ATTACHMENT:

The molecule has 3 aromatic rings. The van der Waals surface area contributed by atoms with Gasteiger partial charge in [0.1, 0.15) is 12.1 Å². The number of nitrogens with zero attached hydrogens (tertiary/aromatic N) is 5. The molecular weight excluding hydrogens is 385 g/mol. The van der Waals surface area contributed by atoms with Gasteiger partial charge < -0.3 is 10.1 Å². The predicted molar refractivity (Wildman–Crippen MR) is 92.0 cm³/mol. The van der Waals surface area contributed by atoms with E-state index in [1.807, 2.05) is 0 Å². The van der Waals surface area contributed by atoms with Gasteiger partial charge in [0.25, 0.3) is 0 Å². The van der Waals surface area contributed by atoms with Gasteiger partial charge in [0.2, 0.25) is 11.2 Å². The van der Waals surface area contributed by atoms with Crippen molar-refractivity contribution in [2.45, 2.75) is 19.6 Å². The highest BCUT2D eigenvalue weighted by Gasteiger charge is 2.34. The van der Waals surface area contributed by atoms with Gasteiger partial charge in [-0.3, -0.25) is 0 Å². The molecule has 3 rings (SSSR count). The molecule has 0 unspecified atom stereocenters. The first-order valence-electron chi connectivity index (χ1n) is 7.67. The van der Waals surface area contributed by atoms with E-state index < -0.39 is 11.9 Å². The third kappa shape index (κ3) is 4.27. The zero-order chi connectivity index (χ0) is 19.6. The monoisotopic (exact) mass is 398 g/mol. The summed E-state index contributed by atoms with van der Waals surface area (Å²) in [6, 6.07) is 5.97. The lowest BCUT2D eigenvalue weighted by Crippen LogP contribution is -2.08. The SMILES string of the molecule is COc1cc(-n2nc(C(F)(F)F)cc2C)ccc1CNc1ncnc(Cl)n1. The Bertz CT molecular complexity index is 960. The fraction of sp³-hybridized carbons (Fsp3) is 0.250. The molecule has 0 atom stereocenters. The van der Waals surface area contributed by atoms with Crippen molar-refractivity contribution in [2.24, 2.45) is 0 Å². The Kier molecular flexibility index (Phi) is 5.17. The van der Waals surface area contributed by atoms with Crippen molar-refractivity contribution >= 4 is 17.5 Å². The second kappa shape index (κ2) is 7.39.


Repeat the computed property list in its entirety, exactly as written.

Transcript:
The molecule has 3 aromatic rings. The van der Waals surface area contributed by atoms with Gasteiger partial charge in [0.1, 0.15) is 12.1 Å². The number of nitrogens with zero attached hydrogens (tertiary/aromatic N) is 5. The molecular weight excluding hydrogens is 385 g/mol. The van der Waals surface area contributed by atoms with Gasteiger partial charge < -0.3 is 10.1 Å². The predicted molar refractivity (Wildman–Crippen MR) is 92.0 cm³/mol. The van der Waals surface area contributed by atoms with E-state index in [1.807, 2.05) is 0 Å². The van der Waals surface area contributed by atoms with Gasteiger partial charge in [0.25, 0.3) is 0 Å². The van der Waals surface area contributed by atoms with Gasteiger partial charge in [0.2, 0.25) is 11.2 Å². The van der Waals surface area contributed by atoms with Crippen molar-refractivity contribution in [2.45, 2.75) is 19.6 Å². The highest BCUT2D eigenvalue weighted by Gasteiger charge is 2.34. The van der Waals surface area contributed by atoms with Gasteiger partial charge in [-0.3, -0.25) is 0 Å². The molecule has 3 rings (SSSR count). The molecule has 0 unspecified atom stereocenters. The first-order valence-electron chi connectivity index (χ1n) is 7.67. The van der Waals surface area contributed by atoms with E-state index < -0.39 is 11.9 Å². The third kappa shape index (κ3) is 4.27. The zero-order chi connectivity index (χ0) is 19.6. The monoisotopic (exact) mass is 398 g/mol. The summed E-state index contributed by atoms with van der Waals surface area (Å²) in [6, 6.07) is 5.97. The lowest BCUT2D eigenvalue weighted by Crippen LogP contribution is -2.08. The SMILES string of the molecule is COc1cc(-n2nc(C(F)(F)F)cc2C)ccc1CNc1ncnc(Cl)n1. The Bertz CT molecular complexity index is 960. The fraction of sp³-hybridized carbons (Fsp3) is 0.250. The molecule has 0 atom stereocenters. The van der Waals surface area contributed by atoms with Crippen molar-refractivity contribution in [2.24, 2.45) is 0 Å². The Kier molecular flexibility index (Phi) is 5.17. The van der Waals surface area contributed by atoms with Crippen molar-refractivity contribution >= 4 is 17.5 Å². The second kappa shape index (κ2) is 7.39.